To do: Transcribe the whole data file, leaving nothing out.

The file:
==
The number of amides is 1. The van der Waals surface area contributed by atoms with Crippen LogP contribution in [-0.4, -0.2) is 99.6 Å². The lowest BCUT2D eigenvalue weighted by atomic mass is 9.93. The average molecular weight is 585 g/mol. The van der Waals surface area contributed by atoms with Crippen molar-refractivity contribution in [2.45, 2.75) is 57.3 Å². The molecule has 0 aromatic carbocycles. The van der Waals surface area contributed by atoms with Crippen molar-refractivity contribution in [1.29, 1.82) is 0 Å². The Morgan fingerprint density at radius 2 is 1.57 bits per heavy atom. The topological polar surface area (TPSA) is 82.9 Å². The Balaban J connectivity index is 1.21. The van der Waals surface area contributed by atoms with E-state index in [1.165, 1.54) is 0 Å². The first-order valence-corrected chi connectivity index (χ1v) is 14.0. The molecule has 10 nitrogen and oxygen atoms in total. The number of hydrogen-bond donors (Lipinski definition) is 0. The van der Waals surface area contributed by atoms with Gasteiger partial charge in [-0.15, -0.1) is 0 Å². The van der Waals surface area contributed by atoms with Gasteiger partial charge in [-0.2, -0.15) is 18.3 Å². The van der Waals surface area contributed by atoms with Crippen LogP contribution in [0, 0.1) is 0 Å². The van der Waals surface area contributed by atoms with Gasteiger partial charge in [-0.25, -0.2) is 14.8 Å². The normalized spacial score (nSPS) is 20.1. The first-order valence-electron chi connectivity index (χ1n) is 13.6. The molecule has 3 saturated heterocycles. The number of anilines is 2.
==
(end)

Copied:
The number of amides is 1. The van der Waals surface area contributed by atoms with Crippen LogP contribution in [-0.4, -0.2) is 99.6 Å². The lowest BCUT2D eigenvalue weighted by atomic mass is 9.93. The average molecular weight is 585 g/mol. The van der Waals surface area contributed by atoms with Crippen molar-refractivity contribution in [2.45, 2.75) is 57.3 Å². The molecule has 0 aromatic carbocycles. The van der Waals surface area contributed by atoms with Crippen molar-refractivity contribution in [1.29, 1.82) is 0 Å². The Morgan fingerprint density at radius 2 is 1.57 bits per heavy atom. The topological polar surface area (TPSA) is 82.9 Å². The Balaban J connectivity index is 1.21. The van der Waals surface area contributed by atoms with E-state index in [1.165, 1.54) is 0 Å². The first-order valence-corrected chi connectivity index (χ1v) is 14.0. The molecule has 10 nitrogen and oxygen atoms in total. The number of hydrogen-bond donors (Lipinski definition) is 0. The van der Waals surface area contributed by atoms with Gasteiger partial charge in [-0.15, -0.1) is 0 Å². The van der Waals surface area contributed by atoms with Gasteiger partial charge in [-0.2, -0.15) is 18.3 Å². The van der Waals surface area contributed by atoms with Crippen LogP contribution in [0, 0.1) is 0 Å². The van der Waals surface area contributed by atoms with Gasteiger partial charge in [-0.25, -0.2) is 14.8 Å². The normalized spacial score (nSPS) is 20.1. The first-order valence-electron chi connectivity index (χ1n) is 13.6. The molecule has 3 saturated heterocycles. The number of anilines is 2.